Learn something new every day
More Info... by email
A freshwater wetland is an area of land covered or saturated with water for extended periods of time. The supply of fresh water can come from a nearby body of water, such as a creek or river. In some cases, the land mass may sit on an underground supply of water, called an aqueduct. Some of the most common types of freshwater wetlands include marshes, swamps, and bogs.
A marsh is a type of coastal freshwater wetland that may be periodically covered by less than 6 feet (1.83 m) of water. Most marshes are covered in grass, bushes, and flowers, and are not usually areas that promote tree growth. Marshes are attractive to a wide variety of birds including herons, egrets, and geese. Other animals that live in and around marshes are otters, muskrats, and minks. Marshes are also home to many varieties of frogs, snakes, and turtles.
Swamps are similar to marshes in many ways, but unlike marshes, they do promote excessive tree growth. In addition, unlike marshes, much of the land within a swamp may be fairly dry throughout the year. Swamps are host to many exotic types of animals including alligators, caimans, and nutrias. These wetlands are also home to many types of snakes and turtles, including cottonmouths, water moccasins, and snake-necked turtles. Bears, deer, and raccoons often live in the dense wooded areas that usually surround swamps.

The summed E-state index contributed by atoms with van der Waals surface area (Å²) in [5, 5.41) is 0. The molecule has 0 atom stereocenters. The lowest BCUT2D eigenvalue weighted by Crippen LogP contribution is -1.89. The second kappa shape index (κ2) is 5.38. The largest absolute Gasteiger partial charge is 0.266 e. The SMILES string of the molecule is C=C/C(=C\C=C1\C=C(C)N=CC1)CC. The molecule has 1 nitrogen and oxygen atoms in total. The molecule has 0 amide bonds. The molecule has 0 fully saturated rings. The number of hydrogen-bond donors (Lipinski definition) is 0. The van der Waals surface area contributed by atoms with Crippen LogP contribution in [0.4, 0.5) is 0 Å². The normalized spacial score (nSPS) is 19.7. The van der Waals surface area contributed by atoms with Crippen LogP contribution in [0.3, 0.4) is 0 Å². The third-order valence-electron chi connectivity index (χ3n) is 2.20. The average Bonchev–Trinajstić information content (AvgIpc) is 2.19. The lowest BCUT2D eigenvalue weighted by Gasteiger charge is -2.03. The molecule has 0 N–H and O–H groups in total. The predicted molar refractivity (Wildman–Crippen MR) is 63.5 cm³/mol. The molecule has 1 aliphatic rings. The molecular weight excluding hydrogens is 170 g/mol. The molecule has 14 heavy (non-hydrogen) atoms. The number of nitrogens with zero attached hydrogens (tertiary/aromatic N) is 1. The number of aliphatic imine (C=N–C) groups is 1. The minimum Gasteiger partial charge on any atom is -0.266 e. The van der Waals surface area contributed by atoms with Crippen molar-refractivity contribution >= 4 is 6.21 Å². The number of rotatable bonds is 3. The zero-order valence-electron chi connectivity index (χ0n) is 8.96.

A bog is a type of freshwater wetland that is saturated, but not completely covered by water. In most cases, bogs have soil compositions that are poor and do not promote plant growth. Most bogs are covered in grass, but seldom have shrubs, trees, or flowers. In general, a bog biome is not attractive to most animals; however, in this type of environment, insect life can thrive. Butterflies and dragonflies are often found in bogs, as are several different types of mosquitoes.
Freshwater wetlands can exist in most any type of climate, excluding deserts. They can be found in tropical areas well below the equator as well as in ice-cold polar environments. One of the most important factors in preserving a freshwater wetland is that whatever the climate, it should not drastically change. Extreme changes in rainfall amounts or temperature can have devastating effects on the biome of wetlands. Without favorable weather, the areas can dry up, losing much of the animal and plant life that live within the biome.